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Health Today: Chronic disease management programs

by Richard Goldstein, MD, vonRoenn Family Chair in Surgical Endocrinology last modified Aug 30, 2010 11:40 AM

(Editor's Note: Health Today is a regular column from health care professionals at UofL that features information ranging from health issues to UofL faculty/staff benefits.)

In 1900, the average human could expect to live about 40 to 45 years. Since then, life expectancy has doubled. Along with that increase in life expectancy, is the realization that most of us will develop some type of chronic disease — such as diabetes, hypertension, asthma, chronic obstructive pulmonary disease, cardiovascular disease and depression — during the course of our lives. Critical to one's living as healthy a life as possible, even in the face of a chronic disease, is having the knowledge to manage one's health and having access to efficient and high-quality health care.

At the University of Louisville, teams have been assembled to create innovative approaches to the management of chronic diseases for people covered under all of UofL's health care benefit packages. The first one is focused on diabetes.

Diabetes management has been a tremendous challenge for health care providers and their patients. About 7 percent of the adult population in the United States is diabetic and they account for 10 percent to 12 percent of health care costs.

At UofL, almost one quarter of the health care dollars spent are associated with people who have diabetes, and those costs increased by 17 percent last year. The average diabetic is on eight medications. These medications are not just diabetic medications, but include those for high blood pressure and high cholesterol.

An initial look at the health of our UofL "family" with diabetes suggested that many had poorly controlled diabetes and poorly coordinated health care.

Armed with this information, UofL leadership challenged a team representing many aspects of health care delivery to "do better," to create a program that would deliver state-of-the-art diabetes care to the UofL "family" in an efficient and well-coordinated manner. Leadership also challenged the team to create a program that would remove money as a barrier to a someone receiving great care.   

In April, 2010, with the strong support of the university provost and the executive vice president for health affairs, UofL initiated a diabetes program for any person covered by UofL's health plans who has diabetes.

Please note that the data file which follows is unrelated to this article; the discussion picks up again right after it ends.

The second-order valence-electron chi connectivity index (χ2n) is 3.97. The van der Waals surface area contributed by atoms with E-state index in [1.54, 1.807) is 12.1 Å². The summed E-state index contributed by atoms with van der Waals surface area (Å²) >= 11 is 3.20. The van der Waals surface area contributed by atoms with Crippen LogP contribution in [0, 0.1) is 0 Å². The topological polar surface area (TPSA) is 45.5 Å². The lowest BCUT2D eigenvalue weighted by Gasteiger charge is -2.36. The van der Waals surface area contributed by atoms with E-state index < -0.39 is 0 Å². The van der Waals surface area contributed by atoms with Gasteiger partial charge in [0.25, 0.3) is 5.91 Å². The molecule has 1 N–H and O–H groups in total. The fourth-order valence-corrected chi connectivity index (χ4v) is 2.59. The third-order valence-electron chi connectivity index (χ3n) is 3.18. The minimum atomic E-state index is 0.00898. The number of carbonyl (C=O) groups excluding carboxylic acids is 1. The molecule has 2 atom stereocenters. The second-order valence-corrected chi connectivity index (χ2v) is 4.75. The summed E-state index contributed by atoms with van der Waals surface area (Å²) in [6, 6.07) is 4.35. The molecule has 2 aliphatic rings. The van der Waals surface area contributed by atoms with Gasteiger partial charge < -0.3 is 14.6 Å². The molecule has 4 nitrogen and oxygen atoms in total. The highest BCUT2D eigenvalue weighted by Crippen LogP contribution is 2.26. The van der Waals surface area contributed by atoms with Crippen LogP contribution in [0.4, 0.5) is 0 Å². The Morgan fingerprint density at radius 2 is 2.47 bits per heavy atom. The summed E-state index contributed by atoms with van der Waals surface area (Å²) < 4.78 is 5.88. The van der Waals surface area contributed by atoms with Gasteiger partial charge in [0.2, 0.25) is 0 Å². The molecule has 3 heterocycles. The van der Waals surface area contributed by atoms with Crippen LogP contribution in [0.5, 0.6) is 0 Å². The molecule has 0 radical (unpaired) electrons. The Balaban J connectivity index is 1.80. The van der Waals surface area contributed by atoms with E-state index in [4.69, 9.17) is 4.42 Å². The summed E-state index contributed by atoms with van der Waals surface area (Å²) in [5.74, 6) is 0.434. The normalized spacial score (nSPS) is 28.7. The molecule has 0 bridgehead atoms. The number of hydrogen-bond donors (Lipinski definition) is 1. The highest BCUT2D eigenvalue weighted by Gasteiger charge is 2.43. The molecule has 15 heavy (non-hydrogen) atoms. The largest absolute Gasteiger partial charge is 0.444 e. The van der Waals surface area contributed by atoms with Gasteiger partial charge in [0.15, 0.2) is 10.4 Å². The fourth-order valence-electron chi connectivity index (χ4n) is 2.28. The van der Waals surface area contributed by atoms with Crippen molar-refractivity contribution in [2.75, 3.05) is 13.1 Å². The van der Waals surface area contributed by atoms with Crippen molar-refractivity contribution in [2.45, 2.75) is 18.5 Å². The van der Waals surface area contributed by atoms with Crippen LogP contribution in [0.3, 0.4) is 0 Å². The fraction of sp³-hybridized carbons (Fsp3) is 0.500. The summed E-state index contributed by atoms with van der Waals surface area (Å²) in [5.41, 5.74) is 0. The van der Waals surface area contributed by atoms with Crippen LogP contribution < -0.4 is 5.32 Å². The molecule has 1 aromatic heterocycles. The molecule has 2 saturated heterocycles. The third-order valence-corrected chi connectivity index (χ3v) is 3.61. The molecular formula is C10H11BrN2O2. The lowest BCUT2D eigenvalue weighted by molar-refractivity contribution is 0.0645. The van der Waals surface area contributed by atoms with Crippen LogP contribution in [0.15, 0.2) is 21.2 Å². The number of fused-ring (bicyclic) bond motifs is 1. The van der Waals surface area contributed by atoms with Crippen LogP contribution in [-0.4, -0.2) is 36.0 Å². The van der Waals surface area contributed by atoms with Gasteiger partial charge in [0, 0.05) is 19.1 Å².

Tina Claypool, PharmD, a pharmacist with additional training in diabetes management, serves as a personal coach for our diabetics as well as the primary "point of touch." Her office is in the outpatient pharmacy on the first floor of the UofL Health Care Outpatient Center.

When a diabetic attends her or his first scheduled visit, she spends close to an hour assessing their knowledge of diabetes and self-management skills, reviews the medical and medication record, identifies the primary care physician, does a foot check, reviews laboratory data including the HbA1c level (this is a measure of how well their sugars are controlled) and explains the diabetes program. She then schedules the next visit, stays in touch with the primary care physician and helps coordinate needed care with other physician specialists.

In return for participating in the program, each diabetic receives four hours of nutritional and diabetes education. Additionally, there are no co-pays for all diabetes, blood pressure and lipid medications, as well as diabetic supplies. This means that for people at UofL with diabetes, these medicines and supplies are free! Because of this program, lack of money should never be a reason that diabetics in the UofL family cannot get their insulin or other critical medications needed to maintain and improve their health.

Understanding one's medications and having the access to these medications should result in improved health — fewer trips to the emergency room and fewer hospital admissions.

Already, more than 130 people have enrolled in the program, and the results have been exciting. Those enrolled have been thrilled with the program and, on average, participants have experienced a full 1.0 percent drop in their HbA1c levels.

We know that for every 1.0 percent drop in the HbA1c level, there should be a 40 percent drop in eye, nerve and kidney complications from diabetes. So far, we think we are doing better!

What's next? Another pharmacist Janet Mills, PharmD, has been added to the diabetes team as enrollment has increased. And additional programs for people with depression and chronic obstructive lung disease (COPD) should be in place by January. Plans are in the works for even more programs. At UofL, we are very committed to delivering high quality and affordable health care for our family.

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